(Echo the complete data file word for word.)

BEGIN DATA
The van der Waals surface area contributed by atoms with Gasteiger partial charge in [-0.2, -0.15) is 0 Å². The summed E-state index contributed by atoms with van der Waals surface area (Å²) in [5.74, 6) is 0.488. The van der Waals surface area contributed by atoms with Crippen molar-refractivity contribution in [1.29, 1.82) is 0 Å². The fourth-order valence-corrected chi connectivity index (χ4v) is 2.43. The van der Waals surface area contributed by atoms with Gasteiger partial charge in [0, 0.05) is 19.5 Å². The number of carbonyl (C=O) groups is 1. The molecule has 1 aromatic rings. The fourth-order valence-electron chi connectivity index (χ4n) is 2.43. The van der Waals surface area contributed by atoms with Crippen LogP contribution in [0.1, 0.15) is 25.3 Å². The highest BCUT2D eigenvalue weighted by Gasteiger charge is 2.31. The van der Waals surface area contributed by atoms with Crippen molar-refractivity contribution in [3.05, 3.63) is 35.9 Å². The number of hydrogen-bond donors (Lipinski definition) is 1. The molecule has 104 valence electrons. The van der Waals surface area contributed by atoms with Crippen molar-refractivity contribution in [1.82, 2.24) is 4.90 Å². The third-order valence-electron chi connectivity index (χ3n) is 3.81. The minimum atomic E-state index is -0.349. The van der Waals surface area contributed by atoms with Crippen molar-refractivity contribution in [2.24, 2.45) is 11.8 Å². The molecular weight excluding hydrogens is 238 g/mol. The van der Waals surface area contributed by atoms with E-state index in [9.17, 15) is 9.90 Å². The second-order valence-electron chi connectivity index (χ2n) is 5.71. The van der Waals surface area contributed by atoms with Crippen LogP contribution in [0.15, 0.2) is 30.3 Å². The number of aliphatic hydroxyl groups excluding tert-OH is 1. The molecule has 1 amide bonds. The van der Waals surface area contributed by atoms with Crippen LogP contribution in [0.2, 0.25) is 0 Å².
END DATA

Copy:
The van der Waals surface area contributed by atoms with Gasteiger partial charge in [-0.2, -0.15) is 0 Å². The summed E-state index contributed by atoms with van der Waals surface area (Å²) in [5.74, 6) is 0.488. The van der Waals surface area contributed by atoms with Crippen molar-refractivity contribution in [1.29, 1.82) is 0 Å². The fourth-order valence-corrected chi connectivity index (χ4v) is 2.43. The van der Waals surface area contributed by atoms with Gasteiger partial charge in [0, 0.05) is 19.5 Å². The number of carbonyl (C=O) groups is 1. The molecule has 1 aromatic rings. The fourth-order valence-electron chi connectivity index (χ4n) is 2.43. The van der Waals surface area contributed by atoms with Crippen LogP contribution in [0.1, 0.15) is 25.3 Å². The highest BCUT2D eigenvalue weighted by Gasteiger charge is 2.31. The van der Waals surface area contributed by atoms with Crippen molar-refractivity contribution in [3.05, 3.63) is 35.9 Å². The number of hydrogen-bond donors (Lipinski definition) is 1. The molecule has 104 valence electrons. The van der Waals surface area contributed by atoms with Crippen molar-refractivity contribution in [1.82, 2.24) is 4.90 Å². The third-order valence-electron chi connectivity index (χ3n) is 3.81. The minimum atomic E-state index is -0.349. The van der Waals surface area contributed by atoms with Crippen molar-refractivity contribution in [2.24, 2.45) is 11.8 Å². The molecular weight excluding hydrogens is 238 g/mol. The van der Waals surface area contributed by atoms with E-state index in [9.17, 15) is 9.90 Å². The second-order valence-electron chi connectivity index (χ2n) is 5.71. The van der Waals surface area contributed by atoms with Crippen LogP contribution in [0.15, 0.2) is 30.3 Å². The number of aliphatic hydroxyl groups excluding tert-OH is 1. The molecule has 1 amide bonds. The van der Waals surface area contributed by atoms with Crippen LogP contribution in [0.2, 0.25) is 0 Å².